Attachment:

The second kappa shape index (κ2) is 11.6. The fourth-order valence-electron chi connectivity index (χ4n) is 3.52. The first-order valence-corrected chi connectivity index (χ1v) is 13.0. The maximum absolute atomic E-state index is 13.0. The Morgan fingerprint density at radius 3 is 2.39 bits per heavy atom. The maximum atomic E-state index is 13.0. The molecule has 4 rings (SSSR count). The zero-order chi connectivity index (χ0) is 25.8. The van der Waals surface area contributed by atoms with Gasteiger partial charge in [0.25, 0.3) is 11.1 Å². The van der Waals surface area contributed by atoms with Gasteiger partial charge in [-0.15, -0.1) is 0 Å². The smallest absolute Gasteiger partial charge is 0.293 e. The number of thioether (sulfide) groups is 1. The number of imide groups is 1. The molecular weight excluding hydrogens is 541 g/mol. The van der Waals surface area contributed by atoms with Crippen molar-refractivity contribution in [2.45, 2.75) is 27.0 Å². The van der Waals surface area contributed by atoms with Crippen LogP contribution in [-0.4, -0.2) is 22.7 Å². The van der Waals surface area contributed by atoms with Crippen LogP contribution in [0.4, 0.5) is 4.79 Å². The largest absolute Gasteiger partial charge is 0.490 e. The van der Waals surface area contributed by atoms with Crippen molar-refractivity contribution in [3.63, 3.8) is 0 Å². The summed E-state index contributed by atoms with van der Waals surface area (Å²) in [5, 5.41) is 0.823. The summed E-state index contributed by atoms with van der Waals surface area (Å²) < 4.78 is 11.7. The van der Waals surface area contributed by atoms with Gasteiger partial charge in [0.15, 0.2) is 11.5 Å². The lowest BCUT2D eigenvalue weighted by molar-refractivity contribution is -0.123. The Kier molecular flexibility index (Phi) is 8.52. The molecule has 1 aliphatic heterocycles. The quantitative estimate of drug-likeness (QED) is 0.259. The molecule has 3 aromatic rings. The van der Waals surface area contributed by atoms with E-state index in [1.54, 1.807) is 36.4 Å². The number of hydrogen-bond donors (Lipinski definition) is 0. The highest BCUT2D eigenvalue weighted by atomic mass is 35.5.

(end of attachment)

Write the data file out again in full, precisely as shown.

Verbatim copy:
The second kappa shape index (κ2) is 11.6. The fourth-order valence-electron chi connectivity index (χ4n) is 3.52. The first-order valence-corrected chi connectivity index (χ1v) is 13.0. The maximum absolute atomic E-state index is 13.0. The Morgan fingerprint density at radius 3 is 2.39 bits per heavy atom. The maximum atomic E-state index is 13.0. The molecule has 4 rings (SSSR count). The zero-order chi connectivity index (χ0) is 25.8. The van der Waals surface area contributed by atoms with Gasteiger partial charge in [0.25, 0.3) is 11.1 Å². The van der Waals surface area contributed by atoms with Gasteiger partial charge in [-0.15, -0.1) is 0 Å². The smallest absolute Gasteiger partial charge is 0.293 e. The number of thioether (sulfide) groups is 1. The number of imide groups is 1. The molecular weight excluding hydrogens is 541 g/mol. The van der Waals surface area contributed by atoms with Crippen molar-refractivity contribution in [2.45, 2.75) is 27.0 Å². The van der Waals surface area contributed by atoms with Crippen LogP contribution in [-0.4, -0.2) is 22.7 Å². The van der Waals surface area contributed by atoms with Crippen LogP contribution in [0.4, 0.5) is 4.79 Å². The largest absolute Gasteiger partial charge is 0.490 e. The van der Waals surface area contributed by atoms with Crippen molar-refractivity contribution in [3.63, 3.8) is 0 Å². The summed E-state index contributed by atoms with van der Waals surface area (Å²) in [5, 5.41) is 0.823. The summed E-state index contributed by atoms with van der Waals surface area (Å²) < 4.78 is 11.7. The van der Waals surface area contributed by atoms with Gasteiger partial charge in [0.15, 0.2) is 11.5 Å². The lowest BCUT2D eigenvalue weighted by molar-refractivity contribution is -0.123. The Kier molecular flexibility index (Phi) is 8.52. The molecule has 1 aliphatic heterocycles. The quantitative estimate of drug-likeness (QED) is 0.259. The molecule has 3 aromatic rings. The van der Waals surface area contributed by atoms with E-state index in [1.54, 1.807) is 36.4 Å². The number of hydrogen-bond donors (Lipinski definition) is 0. The highest BCUT2D eigenvalue weighted by atomic mass is 35.5.